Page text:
FYI – I’m leaving out RedFin because there are an exception to this generalization. They are a broker that has developed great technology in house and they are keeping it all to themselves (punks ;)). So most other brokers can’t really compete with them technologically speaking unless they partner with a technology vendor (like RealTech or myself).

I mean, we have all these “consumer portal” companies doing interesting work, empowering consumers, and then when I visit the broker’s or agent’s web site for the full story, it’s a total and complete let down. There’s over 1 million agents in the this country, and probably only a 1000 agents that have web sites worth visiting (I suspect half of which are regular Rain City Guide readers), and hardly anyone with compelling MLS search tools. It feels like all the good software engineers involved with this industry want to sell it an ad or a lead, instead of a killer web site. Maybe the industry needed a few well funded and very talented start-ups to smack it around to finally wake up and smell the software? (sniff, aaaahh, Firefox fresh scent, yummy)

Clearly there’s a big opportunity for developing a good MLS search tool for this industry. Maybe not Zillow, Microsoft or Google sized, but it’s big enough to make me interested in going for it. I’m pretty excited at the thought of all the possibilities, personally.

This is why I cry and smile. I cry because I feel my clients pain. They just want a cool web site to capture leads so they can get off the advertising & lead buying treadmill, and finding a good one is just about impossible. I cry because I feel the home buyers pain. This stuff should be so much better than it is. Many brokers have the money and are willing to do something about it, but it just looks like the current set of vendors serving them are developing products like it’s web circa 1999. I smile, because I’m in a position to do something about this. I feel like a Tiger. Here’s how I break things down on the links…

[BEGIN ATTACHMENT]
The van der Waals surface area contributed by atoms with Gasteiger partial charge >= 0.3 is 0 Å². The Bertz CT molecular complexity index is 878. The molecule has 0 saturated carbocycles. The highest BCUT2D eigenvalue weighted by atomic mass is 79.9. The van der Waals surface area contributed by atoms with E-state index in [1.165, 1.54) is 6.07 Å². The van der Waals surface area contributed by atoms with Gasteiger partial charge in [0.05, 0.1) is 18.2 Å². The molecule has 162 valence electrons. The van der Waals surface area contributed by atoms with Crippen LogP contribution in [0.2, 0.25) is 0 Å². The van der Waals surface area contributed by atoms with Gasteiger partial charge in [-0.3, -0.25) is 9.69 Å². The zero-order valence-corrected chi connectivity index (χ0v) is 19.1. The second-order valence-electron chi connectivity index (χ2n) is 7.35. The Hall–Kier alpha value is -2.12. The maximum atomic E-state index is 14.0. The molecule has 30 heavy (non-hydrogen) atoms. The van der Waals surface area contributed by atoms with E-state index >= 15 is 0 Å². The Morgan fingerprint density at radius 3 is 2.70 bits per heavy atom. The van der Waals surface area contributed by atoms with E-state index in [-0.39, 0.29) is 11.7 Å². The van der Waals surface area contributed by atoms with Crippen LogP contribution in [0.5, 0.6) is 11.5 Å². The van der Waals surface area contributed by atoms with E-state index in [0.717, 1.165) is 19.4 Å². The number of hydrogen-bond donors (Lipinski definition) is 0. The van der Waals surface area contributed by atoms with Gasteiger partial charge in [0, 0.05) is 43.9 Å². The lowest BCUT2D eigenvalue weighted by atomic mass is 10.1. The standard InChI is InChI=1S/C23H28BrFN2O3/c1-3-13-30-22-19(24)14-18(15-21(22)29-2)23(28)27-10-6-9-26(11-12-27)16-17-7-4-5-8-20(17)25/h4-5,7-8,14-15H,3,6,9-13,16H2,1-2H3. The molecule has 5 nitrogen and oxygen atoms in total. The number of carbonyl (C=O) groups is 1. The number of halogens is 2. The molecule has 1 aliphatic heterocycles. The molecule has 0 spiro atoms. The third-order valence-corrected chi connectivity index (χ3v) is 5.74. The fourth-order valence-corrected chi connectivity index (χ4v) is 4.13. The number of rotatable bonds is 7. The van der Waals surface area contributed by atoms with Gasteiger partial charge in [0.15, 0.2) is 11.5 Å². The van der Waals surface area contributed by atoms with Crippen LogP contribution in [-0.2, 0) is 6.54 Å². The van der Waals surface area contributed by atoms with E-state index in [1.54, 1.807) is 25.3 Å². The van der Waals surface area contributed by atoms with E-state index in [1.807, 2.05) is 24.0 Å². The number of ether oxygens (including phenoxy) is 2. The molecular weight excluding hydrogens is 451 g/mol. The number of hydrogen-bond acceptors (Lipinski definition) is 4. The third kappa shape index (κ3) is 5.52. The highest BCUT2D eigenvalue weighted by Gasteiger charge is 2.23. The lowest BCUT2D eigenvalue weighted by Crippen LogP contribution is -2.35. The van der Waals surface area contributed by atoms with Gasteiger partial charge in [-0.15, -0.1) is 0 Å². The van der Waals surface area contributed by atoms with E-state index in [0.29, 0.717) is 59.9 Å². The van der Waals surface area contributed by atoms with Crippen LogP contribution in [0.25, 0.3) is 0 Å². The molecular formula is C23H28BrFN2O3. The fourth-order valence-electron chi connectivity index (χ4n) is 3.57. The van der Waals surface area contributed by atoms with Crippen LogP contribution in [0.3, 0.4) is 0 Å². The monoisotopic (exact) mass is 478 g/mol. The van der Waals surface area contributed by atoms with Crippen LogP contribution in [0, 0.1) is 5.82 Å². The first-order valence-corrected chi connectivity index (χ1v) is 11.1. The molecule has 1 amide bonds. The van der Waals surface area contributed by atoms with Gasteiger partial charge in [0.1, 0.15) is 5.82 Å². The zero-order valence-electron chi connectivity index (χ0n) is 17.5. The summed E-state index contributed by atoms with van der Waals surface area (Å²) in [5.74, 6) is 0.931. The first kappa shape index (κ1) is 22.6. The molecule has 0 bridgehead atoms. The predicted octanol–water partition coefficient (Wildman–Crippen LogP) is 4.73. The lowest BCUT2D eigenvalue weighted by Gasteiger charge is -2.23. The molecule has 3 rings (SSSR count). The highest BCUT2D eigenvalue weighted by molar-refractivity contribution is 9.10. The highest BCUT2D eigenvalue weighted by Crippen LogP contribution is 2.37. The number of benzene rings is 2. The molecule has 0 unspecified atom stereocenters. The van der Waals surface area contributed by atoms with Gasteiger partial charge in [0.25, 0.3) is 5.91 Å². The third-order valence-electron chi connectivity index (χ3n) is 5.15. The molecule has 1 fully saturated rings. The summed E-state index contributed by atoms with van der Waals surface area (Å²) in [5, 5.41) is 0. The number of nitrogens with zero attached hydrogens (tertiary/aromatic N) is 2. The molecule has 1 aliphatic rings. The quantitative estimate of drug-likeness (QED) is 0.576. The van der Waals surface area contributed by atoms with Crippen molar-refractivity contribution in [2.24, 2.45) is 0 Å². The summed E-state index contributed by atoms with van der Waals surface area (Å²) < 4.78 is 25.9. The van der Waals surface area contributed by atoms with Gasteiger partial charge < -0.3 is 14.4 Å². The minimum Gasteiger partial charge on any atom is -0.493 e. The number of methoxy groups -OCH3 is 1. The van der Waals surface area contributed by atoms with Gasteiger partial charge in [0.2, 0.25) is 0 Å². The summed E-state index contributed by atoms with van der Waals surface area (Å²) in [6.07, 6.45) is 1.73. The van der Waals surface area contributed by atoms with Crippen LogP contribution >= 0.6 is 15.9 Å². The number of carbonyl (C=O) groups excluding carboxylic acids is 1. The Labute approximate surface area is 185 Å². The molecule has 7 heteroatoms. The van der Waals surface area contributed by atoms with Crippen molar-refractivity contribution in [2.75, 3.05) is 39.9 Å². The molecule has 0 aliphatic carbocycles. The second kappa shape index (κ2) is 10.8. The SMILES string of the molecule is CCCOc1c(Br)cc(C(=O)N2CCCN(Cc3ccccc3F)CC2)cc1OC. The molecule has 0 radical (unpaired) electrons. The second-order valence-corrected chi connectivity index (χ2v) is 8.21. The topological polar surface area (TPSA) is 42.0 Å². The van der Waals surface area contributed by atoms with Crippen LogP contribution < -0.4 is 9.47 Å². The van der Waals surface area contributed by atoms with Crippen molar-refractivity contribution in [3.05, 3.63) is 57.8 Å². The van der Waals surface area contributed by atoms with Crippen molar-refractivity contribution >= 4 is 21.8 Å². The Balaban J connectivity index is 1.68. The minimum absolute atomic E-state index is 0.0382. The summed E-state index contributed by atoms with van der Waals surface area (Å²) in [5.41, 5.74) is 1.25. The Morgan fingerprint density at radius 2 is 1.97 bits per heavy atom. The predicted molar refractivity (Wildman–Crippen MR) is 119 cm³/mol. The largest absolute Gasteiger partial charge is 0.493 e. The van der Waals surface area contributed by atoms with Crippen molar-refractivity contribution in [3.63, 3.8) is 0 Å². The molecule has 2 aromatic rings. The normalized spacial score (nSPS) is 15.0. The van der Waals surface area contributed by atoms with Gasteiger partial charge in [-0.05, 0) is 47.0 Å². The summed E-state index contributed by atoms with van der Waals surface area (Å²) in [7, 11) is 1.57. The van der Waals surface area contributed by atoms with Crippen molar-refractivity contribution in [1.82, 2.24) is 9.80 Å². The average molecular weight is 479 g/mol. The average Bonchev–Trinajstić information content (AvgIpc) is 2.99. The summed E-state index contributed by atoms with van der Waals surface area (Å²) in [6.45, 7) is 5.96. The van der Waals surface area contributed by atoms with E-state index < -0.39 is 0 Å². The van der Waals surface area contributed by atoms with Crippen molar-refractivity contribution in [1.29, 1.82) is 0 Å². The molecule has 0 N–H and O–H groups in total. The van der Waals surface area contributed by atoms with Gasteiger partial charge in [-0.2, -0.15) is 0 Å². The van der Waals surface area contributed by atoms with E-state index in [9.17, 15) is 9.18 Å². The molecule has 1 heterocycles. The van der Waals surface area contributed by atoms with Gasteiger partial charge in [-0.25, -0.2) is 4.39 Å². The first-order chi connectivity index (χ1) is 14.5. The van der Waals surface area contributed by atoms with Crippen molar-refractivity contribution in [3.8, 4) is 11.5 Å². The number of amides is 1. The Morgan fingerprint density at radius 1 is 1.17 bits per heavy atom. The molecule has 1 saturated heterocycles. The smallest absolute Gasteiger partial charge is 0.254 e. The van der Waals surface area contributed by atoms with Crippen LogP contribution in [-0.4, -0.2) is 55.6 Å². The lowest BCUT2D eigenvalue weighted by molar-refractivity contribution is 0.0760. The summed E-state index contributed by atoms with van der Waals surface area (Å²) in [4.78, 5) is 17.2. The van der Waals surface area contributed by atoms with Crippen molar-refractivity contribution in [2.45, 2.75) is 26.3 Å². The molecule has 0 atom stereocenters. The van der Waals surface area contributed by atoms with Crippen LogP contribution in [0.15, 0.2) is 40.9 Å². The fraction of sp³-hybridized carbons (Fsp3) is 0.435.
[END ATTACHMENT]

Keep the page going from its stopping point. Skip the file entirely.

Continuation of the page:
Jack Nicklaus is still winning most of the major tournaments these days, but he’s the one whose records I wish to break. RealTech has done some real nice work w/ John L Scott, CB Bain (did you guys do CatalistHomes? It looks like your work, but I don’t see your brand anywhere?). He has a few years of a head start over me, and is probably in process of making his other clients very happy. I hope that Zearch will eventually be as well regarded as the work you’ve done.

But after Jack, I can’t see anybody else out on the course improving their game. Maybe they are all down at the club house sipping some buds? Maybe they think the mine field of MLS downloading rules and methods will keep their market shares safe from technology disruptors (and to be honest, they are partly right – I wouldn’t be crazy enough to take this on if I wasn’t so convinced that I could build a much better set of web tools than most of the vendors I’ve discovered). Maybe they’ve never read Andy Grove’s “Only the Paranoid Survive“? But if this industry embraces RETS (or better yet, screw the SOAP and let me get dirty w/ the MLS’s SQL Servers), I suspect a few names on the MLS/IDX web site industry leaderboard will change.